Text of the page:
Poor implementation of the GST already accounts for the negative effects on small businesses, with sundry shops, traditional retailers and small hawkers closing down. The media is full of stories of closures, with the overall numbers increasing as the October business compliance date arrives. Most of these closures are the product of poor communication about the GST itself. This dynamic has hurt local communities, who now have to rely on more impersonal outlets for their medicines and provisions rather than their neighbors.
From communication and consultation to preparedness and timing, Najib’s poor record in implementation has enhanced frustrations. Of all the issues of ineffective implementation, the one that is affecting Malaysians the most is the use of the GST to increase prices. While Asia as a whole experiences deflation, Malaysians are now facing the worst level of inflation in over three decades with unofficial estimates reaching as high as 20%. The inflation rate is a highly contested number in Malaysia as a result of how it is calculated, with many of the exempt and zero-rated items included, but the number that matters most is ordinary perceptions. This are sadly high. There are major discrepancies in the prices charged post-GST well beyond the GST levels. The Federation of Malaysian Consumers Association (FOMCA) has highlighted this regularly in reports, stating that this is ‘unacceptable’. From the fees of foreign workers to send remittances moving from RM8 to RM11 ‘due to GST’ to the sticker shock on groceries and food, often coupled the smaller portions, individuals and businesses alike are struggling to deal with this more expensive reality. Some of the price increases are due to higher inputs and relatively low profit margins, but there are many incidents of companies taking advantage of the GST to increase profits without effective oversight by the government. The Najib government is ultimately being held responsible. The GST has translated in a loss of support for Najib on multiple fronts.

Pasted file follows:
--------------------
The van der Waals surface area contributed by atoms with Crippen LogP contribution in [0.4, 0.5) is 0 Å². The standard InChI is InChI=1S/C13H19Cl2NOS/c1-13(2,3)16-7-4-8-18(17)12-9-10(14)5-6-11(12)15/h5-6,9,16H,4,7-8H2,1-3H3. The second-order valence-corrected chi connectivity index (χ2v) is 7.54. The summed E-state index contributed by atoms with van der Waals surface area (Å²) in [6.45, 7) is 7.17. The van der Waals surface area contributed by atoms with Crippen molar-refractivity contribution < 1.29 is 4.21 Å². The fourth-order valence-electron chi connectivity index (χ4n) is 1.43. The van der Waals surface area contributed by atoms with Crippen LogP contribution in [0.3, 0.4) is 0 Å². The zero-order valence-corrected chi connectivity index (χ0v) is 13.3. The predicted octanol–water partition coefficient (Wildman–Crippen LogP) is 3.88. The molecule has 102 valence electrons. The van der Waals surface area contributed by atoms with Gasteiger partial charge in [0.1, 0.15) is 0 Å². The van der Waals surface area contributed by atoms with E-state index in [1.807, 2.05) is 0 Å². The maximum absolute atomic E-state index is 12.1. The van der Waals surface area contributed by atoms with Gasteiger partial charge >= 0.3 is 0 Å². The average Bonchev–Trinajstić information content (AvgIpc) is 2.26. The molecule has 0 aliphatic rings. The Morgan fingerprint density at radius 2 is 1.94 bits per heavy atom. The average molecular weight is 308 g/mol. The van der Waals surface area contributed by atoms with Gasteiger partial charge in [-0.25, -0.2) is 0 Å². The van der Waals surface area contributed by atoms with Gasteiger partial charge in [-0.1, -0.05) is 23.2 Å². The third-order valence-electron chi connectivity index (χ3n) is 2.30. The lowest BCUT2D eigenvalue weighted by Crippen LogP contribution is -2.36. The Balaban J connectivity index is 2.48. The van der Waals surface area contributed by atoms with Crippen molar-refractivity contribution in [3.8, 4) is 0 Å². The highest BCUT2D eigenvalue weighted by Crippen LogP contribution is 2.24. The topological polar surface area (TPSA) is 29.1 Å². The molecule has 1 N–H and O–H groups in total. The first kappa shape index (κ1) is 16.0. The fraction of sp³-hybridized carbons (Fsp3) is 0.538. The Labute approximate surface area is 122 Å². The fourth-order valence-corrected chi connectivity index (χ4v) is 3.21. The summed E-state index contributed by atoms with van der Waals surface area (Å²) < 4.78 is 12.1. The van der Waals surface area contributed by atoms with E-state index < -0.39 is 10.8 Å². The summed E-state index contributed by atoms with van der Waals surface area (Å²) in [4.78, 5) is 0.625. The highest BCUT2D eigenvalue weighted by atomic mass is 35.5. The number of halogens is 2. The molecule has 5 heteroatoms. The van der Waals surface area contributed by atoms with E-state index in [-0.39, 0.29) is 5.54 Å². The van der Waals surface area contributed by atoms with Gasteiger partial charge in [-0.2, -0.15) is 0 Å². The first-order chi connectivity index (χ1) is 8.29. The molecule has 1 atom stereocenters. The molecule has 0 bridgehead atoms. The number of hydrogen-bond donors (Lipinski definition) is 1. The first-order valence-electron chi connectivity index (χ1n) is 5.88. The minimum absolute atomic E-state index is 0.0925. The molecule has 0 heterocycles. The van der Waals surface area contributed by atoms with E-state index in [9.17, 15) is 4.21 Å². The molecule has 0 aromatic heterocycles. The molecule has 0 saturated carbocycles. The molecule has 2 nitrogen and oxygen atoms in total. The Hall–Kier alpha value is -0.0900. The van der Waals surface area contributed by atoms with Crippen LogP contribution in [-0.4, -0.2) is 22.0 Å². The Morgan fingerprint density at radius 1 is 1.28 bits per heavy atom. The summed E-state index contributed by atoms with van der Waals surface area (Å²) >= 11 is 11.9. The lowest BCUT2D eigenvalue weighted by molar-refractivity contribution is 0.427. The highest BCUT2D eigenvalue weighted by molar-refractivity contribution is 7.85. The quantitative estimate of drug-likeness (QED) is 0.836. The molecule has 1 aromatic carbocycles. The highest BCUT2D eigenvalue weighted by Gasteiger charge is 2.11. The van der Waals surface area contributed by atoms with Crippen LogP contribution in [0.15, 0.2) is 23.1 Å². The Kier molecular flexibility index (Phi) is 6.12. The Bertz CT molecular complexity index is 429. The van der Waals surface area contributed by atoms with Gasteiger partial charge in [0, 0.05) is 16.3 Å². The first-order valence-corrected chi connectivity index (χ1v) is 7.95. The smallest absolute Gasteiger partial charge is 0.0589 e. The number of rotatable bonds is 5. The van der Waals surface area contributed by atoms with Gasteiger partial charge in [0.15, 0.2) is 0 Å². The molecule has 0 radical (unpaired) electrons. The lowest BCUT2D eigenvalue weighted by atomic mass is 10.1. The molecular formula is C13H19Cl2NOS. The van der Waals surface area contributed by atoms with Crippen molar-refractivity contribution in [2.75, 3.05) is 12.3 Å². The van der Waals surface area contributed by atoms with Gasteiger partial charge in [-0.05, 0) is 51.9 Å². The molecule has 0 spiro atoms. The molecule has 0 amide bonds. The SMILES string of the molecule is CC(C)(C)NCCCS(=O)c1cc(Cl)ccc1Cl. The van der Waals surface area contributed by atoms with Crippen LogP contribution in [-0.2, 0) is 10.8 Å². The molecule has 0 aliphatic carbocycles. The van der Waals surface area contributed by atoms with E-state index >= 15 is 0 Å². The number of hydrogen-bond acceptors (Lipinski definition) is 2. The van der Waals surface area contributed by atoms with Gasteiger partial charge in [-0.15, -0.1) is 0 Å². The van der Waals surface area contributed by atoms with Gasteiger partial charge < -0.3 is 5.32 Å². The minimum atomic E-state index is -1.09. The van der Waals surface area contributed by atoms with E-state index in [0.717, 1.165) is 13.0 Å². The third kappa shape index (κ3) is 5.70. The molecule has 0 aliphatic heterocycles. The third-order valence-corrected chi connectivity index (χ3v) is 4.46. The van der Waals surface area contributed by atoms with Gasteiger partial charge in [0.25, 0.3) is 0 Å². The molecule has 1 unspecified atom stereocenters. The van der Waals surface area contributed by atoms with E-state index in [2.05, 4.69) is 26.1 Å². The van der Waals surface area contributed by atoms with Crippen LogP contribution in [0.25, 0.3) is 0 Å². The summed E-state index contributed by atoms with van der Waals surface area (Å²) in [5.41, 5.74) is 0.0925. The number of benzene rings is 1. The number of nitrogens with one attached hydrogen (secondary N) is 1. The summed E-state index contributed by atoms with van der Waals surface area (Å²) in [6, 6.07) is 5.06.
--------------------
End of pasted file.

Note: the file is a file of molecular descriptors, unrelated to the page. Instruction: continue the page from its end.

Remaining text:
Each bill, each charge, each fee all at 6% or above are reminding Malaysians of their contributions as citizens and putting Najib into the spotlight. Views of government and governance and questions of rights and responsibilities are changing. Increasing taxes in Malaysia historically served to provoke rebellion in 1895 in Pahang, 1915 in Kelantan, 1929 in Terengganu and more. Time will tell whether Najib’s GST will have a similar response, but the reality is that one month after the GST implementation the grumbling has gotten louder, protests over taxation and governance have started, and the GST has become the main policy issue of Najib’s tenure. In contrast to the flexibility and increased opportunities the introduction of indirect taxes usually provide for leaders globally, the GST has become a problem for Najib and this problem is only likely to intensify as the politics surrounding the measure grow more contentious.
Bridget Welsh is a Senior Research Associate of the Center for East Asia Democratic Studies of the National Taiwan University where she conducts research on democracy and politics in Southeast Asia.